Today there are no longer any doubts or arguments about moving computing to the cloud. The reasons and drivers are thoroughly persuasive – simpler connection to mobiles, robust data security, lower running costs and much more. But the technology continues to evolve rapidly. The more than 50% of UK schools who are still running a non-cloud MIS want to be sure that when they upgrade to the cloud, they will get the full benefit of a platform that will stay up-to-date – rather than end up still having to wrestle with outdated technology and unsatisfactory managed services.
Many of the vendors in the schools MIS market are still catching up to cloud computing. Ten years ago, early offerings often weren’t cloud-native at all. Vendors used various workarounds to save having to re-architect their existing products, lumbering schools with outdated software and locking them into costly infrastructure contracts. Now at last vendors realize the importance of offering truly cloud-native products. But few have truly taken head-on the challenging demands imposed by the rapid evolution in cloud-native computing over the past decade. Buyers need to be wary of new workarounds adopted by slow-moving vendors who are struggling to keep up.
Indeed, many vendors have simply given up. Notable departures from the UK schools MIS market in the mid-2010s included education publishing giant Pearson and its e1 product, Tribal Synergy and primary specialist Wauton Samuel. In recent months, Advanced Computer Software pulled out of the market, leaving users of Cloud School (formerly known as Progresso) scrambling to find a replacement. The latest departure is leading educational ICT provider RM Plc. It ceased further development of its cloud-based Integris MIS, and is currently awaiting regulatory approval for its sale to a new owner, leaving a question mark over the product’s survival. Meanwhile longstanding market leader ESS SIMS, after ParentPay acquired it from Capita in 2021, scrapped five years of development of its planned cloud-native SIMS 8 release and embarked on a new plan to introduce SIMS Next Gen, which currently only offers a few ‘slices’ of functionality in pilot (its only other ‘cloud’ offering is SIMS Connected, a hosted version of its on-premise software). The result is a growing exodus of schools from ESS SIMS revealed in DfE figures, with an 18% loss of market share in the last year alone, leaving it with 55% of the market and a further significant fall expected in the next DfE report.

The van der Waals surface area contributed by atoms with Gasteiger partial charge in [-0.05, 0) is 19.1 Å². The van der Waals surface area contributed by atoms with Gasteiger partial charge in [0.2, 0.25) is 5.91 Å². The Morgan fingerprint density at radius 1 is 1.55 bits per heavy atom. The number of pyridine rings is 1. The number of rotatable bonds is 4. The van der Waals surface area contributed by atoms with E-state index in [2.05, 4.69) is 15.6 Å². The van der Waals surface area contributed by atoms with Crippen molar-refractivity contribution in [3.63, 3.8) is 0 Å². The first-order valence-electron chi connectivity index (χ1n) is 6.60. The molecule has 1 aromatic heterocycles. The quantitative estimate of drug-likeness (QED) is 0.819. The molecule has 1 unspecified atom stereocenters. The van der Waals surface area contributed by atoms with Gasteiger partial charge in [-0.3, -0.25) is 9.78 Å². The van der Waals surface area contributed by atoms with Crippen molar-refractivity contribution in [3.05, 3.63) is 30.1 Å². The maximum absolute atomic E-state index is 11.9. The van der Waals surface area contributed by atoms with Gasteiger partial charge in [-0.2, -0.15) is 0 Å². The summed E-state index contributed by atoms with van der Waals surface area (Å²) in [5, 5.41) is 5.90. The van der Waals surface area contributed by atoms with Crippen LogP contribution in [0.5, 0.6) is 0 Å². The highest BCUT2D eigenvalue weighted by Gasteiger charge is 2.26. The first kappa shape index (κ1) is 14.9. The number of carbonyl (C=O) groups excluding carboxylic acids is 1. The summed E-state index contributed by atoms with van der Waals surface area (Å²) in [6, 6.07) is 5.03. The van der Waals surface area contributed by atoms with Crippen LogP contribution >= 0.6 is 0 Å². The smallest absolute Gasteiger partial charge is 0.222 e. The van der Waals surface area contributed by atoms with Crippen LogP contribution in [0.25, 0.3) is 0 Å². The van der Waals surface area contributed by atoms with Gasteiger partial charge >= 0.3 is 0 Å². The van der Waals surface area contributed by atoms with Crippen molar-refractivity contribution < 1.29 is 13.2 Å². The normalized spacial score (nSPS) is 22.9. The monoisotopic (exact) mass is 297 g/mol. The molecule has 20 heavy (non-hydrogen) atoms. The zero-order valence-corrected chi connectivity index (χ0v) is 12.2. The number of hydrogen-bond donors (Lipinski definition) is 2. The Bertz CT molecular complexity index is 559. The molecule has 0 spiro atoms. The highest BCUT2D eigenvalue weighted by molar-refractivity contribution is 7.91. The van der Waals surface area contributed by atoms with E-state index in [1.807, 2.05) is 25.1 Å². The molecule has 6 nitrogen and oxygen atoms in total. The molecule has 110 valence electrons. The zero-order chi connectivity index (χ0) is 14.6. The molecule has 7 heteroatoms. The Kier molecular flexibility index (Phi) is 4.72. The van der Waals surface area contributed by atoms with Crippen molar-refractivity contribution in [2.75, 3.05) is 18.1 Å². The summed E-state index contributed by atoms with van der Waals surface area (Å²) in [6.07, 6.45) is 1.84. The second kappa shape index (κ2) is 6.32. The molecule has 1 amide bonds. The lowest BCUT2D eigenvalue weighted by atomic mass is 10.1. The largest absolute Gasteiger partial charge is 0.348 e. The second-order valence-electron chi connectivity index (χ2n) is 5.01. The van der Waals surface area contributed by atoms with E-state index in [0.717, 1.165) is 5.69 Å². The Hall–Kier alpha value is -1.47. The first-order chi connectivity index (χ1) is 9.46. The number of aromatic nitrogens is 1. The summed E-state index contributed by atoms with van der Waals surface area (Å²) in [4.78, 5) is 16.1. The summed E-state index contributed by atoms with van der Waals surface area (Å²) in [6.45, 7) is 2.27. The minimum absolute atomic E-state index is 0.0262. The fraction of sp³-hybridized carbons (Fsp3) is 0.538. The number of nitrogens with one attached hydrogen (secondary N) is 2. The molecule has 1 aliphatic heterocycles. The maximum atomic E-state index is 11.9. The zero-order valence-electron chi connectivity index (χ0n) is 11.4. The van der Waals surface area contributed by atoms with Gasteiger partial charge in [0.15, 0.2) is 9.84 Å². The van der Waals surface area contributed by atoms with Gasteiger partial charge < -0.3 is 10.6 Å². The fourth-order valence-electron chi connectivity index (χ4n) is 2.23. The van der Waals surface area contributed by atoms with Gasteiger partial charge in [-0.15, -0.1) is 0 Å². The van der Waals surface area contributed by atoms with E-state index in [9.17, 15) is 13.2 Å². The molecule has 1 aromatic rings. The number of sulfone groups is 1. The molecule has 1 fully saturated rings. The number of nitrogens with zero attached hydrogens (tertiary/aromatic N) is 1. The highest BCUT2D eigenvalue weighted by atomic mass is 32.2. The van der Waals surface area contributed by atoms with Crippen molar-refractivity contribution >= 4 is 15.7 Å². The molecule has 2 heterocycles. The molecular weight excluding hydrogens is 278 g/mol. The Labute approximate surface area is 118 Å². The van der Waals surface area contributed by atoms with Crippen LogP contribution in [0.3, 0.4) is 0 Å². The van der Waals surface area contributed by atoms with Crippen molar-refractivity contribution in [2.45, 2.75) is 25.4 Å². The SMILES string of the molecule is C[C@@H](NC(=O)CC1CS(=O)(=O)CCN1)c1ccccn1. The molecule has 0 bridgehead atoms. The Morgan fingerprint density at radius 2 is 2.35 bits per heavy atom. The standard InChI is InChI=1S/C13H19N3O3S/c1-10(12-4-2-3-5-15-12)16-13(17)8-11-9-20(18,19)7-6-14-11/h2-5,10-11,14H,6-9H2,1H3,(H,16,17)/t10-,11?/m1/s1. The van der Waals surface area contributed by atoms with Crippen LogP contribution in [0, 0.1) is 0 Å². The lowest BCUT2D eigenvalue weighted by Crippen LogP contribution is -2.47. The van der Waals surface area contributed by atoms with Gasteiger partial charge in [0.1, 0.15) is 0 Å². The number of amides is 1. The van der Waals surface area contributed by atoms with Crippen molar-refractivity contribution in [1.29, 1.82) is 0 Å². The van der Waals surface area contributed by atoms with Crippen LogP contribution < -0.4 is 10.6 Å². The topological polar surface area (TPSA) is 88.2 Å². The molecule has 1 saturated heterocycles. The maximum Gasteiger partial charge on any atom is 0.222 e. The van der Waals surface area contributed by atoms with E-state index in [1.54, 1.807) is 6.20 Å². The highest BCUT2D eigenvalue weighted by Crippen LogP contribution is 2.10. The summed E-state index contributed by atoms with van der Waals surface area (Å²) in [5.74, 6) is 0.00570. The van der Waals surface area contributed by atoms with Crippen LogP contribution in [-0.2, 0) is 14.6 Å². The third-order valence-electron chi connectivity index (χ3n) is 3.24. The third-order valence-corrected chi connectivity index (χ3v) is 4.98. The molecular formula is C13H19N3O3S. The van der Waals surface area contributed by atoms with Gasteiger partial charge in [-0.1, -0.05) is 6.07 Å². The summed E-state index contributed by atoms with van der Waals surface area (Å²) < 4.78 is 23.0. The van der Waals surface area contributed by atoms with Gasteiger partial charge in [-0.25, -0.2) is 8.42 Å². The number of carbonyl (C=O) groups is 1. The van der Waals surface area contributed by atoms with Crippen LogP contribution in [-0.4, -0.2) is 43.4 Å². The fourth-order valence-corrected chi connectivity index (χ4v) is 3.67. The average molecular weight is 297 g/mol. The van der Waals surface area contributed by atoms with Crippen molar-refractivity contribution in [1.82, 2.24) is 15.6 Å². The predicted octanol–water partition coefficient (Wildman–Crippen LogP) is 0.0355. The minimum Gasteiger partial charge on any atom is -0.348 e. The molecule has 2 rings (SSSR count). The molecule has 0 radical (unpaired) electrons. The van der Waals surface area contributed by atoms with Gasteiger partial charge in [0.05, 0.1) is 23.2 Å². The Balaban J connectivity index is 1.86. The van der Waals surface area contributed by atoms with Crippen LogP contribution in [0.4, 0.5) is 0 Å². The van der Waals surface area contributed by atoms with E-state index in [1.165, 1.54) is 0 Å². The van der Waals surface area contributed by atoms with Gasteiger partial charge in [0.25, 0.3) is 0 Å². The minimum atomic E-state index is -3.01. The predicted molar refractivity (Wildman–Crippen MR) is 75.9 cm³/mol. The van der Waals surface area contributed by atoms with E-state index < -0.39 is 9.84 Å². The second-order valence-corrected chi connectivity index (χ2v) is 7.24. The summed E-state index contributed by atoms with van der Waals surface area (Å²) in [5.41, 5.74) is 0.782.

This paper sets out the latest developments in cloud-native computing and how they’ll help you achieve your goals. Definitions are shifting as the technology continues to evolve, but the core patterns are clear. Meanwhile, the latest capabilities in Artificial Intelligence (AI) are set to unleash a further wave of innovation. Selecting a technology platform with the flexibility to stay on track with what’s to come has never been more important.
During the past ten years, the building blocks of cloud computing have become progressively smaller and more interconnected, enabling far more resilient, scalable and flexible operation. The emergence of containerization at the infrastructure layer was particularly important in bringing forward a more composable approach to building applications.
The monolithic applications of the past were tightly coupled into a vertical stack that enforced a single user interface and a specific set of functions, all working from a dedicated database. This structure worked fine for well-defined standalone applications, but it is poorly suited for sharing data with other applications or adding new functionality that wasn’t conceived at the time the application was first created.